Aedes pseudotaeniatus (Giles, 1901), original combination: Culex pseudotaeniatus.
Subfamily Culicinae, tribe Aedini, genus Aedes, subgenus Collessius. The Alloeomyia Group includes three species.
As described for the subgenus; differing from speciesthe Collessius Group as follows [characters that provide a polythetic diagnosis of the Group in the phylogeny of Reinert et al. (2009) are indicated with an asterisk (*)]. ADULTS –*Vertex of head with both broad and narrow decumbent scales; proboscis entirely dark-scaled; * area of antealar area of scutum cephalad of anterior edge of paratergite without scales; subspiracular scales absent (Ae. banksi sometimes with a few scales). FEMALE GENITALIA – Sternum VIII with nearly straight posterior margin nearly straight (*gently rounded) and several to numerous broad scales, no lanceolate scales, *seta 2-S inserted lateral to and more or less on level with seta 1-S; tergum IX short and broad, *width/length ratio ≥0.2; postgenital lobe relatively wide and somewhat shorter than in species of the Collessius Group; cercus also somewhat shorter, apex broadly rounded, scales present. MALE GENITALIA – Gonostylus without stout subapical setae absent; aedeagus narrower distally than at mid-length. LARVAE – *Antenna ≤0.4 median length of dorsal apotome;*seta 4-C inserted anterior to seta 6-C; seta 6-Mx single; thorax and abdomen without covering of minute spicules; *seta 5-P single; seta 1-M,T slender, with few branches, not on a tubercle; seta 3-VII 0.5–0.9 mid-dorsal length of segment X; *seta 2-X ≥0.9 length of seta 3-X. PUPAE – Seta 3-I,II normally single; seta 2-VI inserted lateral to seta 1-VI and mesal to seta 3-VI (*inserted anterior to seta 1-VI); seta 1-VII slender, with few simple branches; seta 9-VIII inserted ventrally at corner of segment. See subgenus Collessius.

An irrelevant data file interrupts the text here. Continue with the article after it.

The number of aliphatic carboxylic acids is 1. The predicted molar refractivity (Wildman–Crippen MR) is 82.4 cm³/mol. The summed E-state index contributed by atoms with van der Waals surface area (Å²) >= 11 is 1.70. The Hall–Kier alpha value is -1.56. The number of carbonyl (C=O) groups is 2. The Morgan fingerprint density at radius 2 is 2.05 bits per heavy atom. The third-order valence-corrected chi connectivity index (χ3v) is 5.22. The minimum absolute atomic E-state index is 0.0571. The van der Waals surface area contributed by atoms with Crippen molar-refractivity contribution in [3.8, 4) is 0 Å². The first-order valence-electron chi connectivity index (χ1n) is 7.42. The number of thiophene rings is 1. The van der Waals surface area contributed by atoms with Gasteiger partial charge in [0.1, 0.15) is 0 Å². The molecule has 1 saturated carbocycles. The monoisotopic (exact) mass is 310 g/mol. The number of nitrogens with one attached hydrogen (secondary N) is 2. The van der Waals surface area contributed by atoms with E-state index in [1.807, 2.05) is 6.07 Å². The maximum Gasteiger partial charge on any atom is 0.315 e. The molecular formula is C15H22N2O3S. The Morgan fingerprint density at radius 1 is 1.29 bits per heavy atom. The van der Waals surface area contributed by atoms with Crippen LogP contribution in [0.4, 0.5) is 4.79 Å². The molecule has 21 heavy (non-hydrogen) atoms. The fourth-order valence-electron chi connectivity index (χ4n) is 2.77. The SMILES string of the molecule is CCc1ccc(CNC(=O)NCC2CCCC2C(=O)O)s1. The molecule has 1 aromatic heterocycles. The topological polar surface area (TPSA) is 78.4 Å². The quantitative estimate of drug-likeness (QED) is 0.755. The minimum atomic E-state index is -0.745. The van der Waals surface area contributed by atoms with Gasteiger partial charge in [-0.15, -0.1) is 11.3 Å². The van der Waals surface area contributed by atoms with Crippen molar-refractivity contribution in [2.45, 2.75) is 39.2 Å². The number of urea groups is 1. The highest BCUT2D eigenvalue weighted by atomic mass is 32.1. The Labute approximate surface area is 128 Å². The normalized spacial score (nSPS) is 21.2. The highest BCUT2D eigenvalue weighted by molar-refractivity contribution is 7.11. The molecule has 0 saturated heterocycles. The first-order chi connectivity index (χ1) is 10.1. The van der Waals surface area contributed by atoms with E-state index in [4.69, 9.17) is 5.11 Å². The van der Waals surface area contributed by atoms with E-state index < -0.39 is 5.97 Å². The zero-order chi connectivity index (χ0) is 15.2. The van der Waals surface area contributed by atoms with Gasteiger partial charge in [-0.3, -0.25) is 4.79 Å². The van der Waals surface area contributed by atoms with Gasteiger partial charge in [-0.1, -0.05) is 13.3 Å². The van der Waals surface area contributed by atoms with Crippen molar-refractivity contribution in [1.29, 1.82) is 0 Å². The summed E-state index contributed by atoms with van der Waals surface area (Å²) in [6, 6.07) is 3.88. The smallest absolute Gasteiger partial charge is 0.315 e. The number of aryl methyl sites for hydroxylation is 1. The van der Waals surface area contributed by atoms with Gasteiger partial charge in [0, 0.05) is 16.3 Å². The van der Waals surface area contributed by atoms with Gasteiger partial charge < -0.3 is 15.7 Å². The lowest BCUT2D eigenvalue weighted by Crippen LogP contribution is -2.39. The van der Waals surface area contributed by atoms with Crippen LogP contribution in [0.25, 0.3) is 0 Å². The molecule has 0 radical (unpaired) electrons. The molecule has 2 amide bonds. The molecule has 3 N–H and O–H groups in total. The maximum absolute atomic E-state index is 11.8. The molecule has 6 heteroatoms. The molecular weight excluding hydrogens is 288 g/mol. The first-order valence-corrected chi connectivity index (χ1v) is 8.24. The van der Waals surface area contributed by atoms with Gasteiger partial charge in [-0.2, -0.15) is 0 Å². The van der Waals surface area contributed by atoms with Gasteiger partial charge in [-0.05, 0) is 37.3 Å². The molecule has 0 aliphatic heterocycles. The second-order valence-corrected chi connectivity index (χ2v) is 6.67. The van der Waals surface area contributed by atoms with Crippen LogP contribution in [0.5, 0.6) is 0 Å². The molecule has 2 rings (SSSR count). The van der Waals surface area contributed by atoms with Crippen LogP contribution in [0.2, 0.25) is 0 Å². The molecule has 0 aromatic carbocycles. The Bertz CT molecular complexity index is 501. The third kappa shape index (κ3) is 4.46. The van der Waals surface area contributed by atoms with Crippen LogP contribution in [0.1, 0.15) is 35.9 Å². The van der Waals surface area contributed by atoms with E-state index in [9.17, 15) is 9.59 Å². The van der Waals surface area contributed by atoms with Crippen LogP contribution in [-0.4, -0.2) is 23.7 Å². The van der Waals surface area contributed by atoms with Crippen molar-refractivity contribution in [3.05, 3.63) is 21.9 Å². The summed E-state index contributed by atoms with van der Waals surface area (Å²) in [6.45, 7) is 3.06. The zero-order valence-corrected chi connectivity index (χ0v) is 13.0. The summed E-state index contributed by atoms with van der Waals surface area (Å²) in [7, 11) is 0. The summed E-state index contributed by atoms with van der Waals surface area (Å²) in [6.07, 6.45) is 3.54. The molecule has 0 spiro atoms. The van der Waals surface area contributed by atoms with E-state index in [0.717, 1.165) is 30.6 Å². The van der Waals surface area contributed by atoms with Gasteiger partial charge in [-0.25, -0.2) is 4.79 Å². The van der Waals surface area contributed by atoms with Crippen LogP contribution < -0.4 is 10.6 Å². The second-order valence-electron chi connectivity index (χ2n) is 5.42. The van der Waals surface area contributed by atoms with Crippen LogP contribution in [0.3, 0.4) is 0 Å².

Immature stages are usually found in rock pools but also occur in tree/log holes and artificial containers (e.g. cement sinks and gutters, drains, iron cisterns, tires, etc.). Females of Ae. pseudotaeniatus are known to bite humans indoors and outdoors. Nothing else is known about the bionomics of this group of species.
Like other species of the subgenus, species of the Alloeomyia Group are not medically or economically import to humans.
Species of the Alloeomyia Group are recorded from the following countries of the Oriental Region: Bangladesh, India, Myanmar, Nepal, Philippine Islands, Sri Lanka and Vietnam.
Reinert et al., 2008, 2009 (as subgenus of genus Collessius, morphology, phylogeny); Reinert, 2008 (as subgenus of genus Collessius, female genitalia); Rattanarithikul et al., 2010 (as subgenus of genus Collessius, Thailand, keys, bionomics); Wilkerson et al., 2015 (classification); Soghigian et al., 2017 (phylogenetic relationships).